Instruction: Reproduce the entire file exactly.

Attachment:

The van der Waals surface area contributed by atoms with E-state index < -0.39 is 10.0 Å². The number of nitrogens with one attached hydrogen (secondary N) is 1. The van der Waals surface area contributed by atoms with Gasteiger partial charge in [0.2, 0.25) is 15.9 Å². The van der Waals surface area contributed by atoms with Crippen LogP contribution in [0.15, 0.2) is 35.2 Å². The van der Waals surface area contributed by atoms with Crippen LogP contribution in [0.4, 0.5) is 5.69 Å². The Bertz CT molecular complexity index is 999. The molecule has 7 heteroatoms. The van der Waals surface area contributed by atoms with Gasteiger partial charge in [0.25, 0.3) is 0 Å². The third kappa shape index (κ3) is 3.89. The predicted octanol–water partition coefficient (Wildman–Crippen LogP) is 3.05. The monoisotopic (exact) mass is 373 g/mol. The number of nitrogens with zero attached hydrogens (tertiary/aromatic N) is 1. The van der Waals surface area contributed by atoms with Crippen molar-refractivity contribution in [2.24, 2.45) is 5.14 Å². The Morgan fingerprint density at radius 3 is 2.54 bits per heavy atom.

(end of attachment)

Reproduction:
The van der Waals surface area contributed by atoms with E-state index < -0.39 is 10.0 Å². The number of nitrogens with one attached hydrogen (secondary N) is 1. The van der Waals surface area contributed by atoms with Gasteiger partial charge in [0.2, 0.25) is 15.9 Å². The van der Waals surface area contributed by atoms with Crippen LogP contribution in [0.15, 0.2) is 35.2 Å². The van der Waals surface area contributed by atoms with Crippen LogP contribution in [0.4, 0.5) is 5.69 Å². The Bertz CT molecular complexity index is 999. The molecule has 7 heteroatoms. The van der Waals surface area contributed by atoms with Gasteiger partial charge in [0.25, 0.3) is 0 Å². The third kappa shape index (κ3) is 3.89. The predicted octanol–water partition coefficient (Wildman–Crippen LogP) is 3.05. The monoisotopic (exact) mass is 373 g/mol. The number of nitrogens with zero attached hydrogens (tertiary/aromatic N) is 1. The van der Waals surface area contributed by atoms with Crippen molar-refractivity contribution in [2.24, 2.45) is 5.14 Å². The Morgan fingerprint density at radius 3 is 2.54 bits per heavy atom.